Expedia, TripAdvisor Tighten Safety Rules for Vacation Rentals
(Bloomberg) -- Expedia Group Inc.’s short-term rental business Vrbo has banned hosts who use its platform from leaving house keys in public places, and TripAdvisor Inc. is reviewing its safety policies to better protect travelers.
The two companies said the moves were prompted by a recent Bloomberg Businessweek investigation into violent crimes at Airbnb Inc. listings. That story reported on the alleged rape at knife point of a 29-year-old Australian tourist in an Airbnb rental near Times Square on New Year’s Eve in 2015. The woman had picked up the keys to the apartment at a nearby bodega without having to provide identification, and somehow her attacker had obtained a duplicate set of keys and was waiting for her when she returned.
Expedia’s new policy, adopted last week, bars hosts from leaving keys in public places “where the owner, property manager or staff is not present.” TripAdvisor is also working to update its rules about how keys are transferred to guests, according to Brian Hoyt, a company spokesman. “Beyond that change, we are committing to a larger review of our policies to further protect travelers booking vacation rentals on our platform,” he said.
Ben Breit, a spokesman for Airbnb, said the company tightened its rules in 2019 to ensure that key exchanges are made securely. The policy doesn’t provide specifics. “We are always working to strengthen our community policies and enforcement procedures and regularly review them as we work to do all we can for our community,” Breit said.
Several lawmakers say more needs to be done and have called for changes in a federal law that shields internet companies from liability for content published on their platforms. Liz Krueger, a New York state senator who represents Manhattan’s Midtown and East Side neighborhoods, said Section 230 of the 1996 Communications Decency Act gives rental companies such as Airbnb and Vrbo too much protection.
Users have “no guarantees and no real protections” in a short-term rental arrangement, and that means the public safety of residents and tourists is being put at risk, Krueger said. “I can set rules on a hotel, but I can’t set the same rules on Airbnb sites in my city. It’s infuriating to be trapped in a situation where you want to prevent bad things from happening, but your hands are tied because of a federal law that says computer-based businesses are hands-off for local governments to regulate.”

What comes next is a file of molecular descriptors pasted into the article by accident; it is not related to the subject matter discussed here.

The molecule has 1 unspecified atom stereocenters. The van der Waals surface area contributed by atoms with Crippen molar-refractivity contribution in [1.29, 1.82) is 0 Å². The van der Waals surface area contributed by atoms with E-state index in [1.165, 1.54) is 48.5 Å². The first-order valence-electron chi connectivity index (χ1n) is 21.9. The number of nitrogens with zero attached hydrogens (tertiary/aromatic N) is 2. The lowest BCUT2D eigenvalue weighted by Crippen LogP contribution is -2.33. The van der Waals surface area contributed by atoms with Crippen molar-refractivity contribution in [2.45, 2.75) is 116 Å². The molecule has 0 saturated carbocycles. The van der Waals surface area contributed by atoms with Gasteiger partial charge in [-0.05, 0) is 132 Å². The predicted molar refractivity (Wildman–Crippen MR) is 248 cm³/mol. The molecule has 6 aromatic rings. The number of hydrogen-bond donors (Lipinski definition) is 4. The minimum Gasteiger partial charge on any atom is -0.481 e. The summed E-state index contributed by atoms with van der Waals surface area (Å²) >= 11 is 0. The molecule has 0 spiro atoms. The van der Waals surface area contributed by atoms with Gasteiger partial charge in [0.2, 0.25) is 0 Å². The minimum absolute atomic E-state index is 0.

Home-rental companies such as Airbnb have argued in court with mixed results that local regulations restricting short-term rentals don’t apply to them, citing Section 230. The question of what role the law would play when it comes to enforcing safety policies on the platforms has never been tested in court, partly because Airbnb’s terms of service agreement forces user disputes into confidential arbitration. The few safety-related cases that have made it to the courts have been settled before trial.
“Section 230 creates a lot more uncertainty for state regulators trying to place safety regulations on a platform like Airbnb,” said Jeff Kosseff, an assistant professor of cybersecurity at the U.S. Naval Academy who has written a book about Section 230. “If I were a state legislator who were drafting a bill to impose safety requirements on Airbnb, then Section 230 would be front and center.”
Earlier this year, Democratic Senators Mark Warner, Mazie Hirono and Amy Klobuchar introduced a bill to limit Section 230 so it couldn’t be used to shield tech platforms from alleged violations of federal or state laws or civil actions regarding a wrongful death. “This is yet another example -- among the many, in other areas where consumers and vulnerable Americans are being harmed –- where Section 230 has served as a barrier to justice, and a get-out-of-jail-free card for large platforms whose business models too often are predicated on externalizing risks to others,” Warner said in a written statement referring to the Bloomberg story.
Airbnb’s Breit disputed that interpretation of the law. “Over the last decade, cities across the U.S. have included specific safety rules as part of broader hosts’ home-sharing regulations and have done so without complication from Section 230 of the CDA,” he said.
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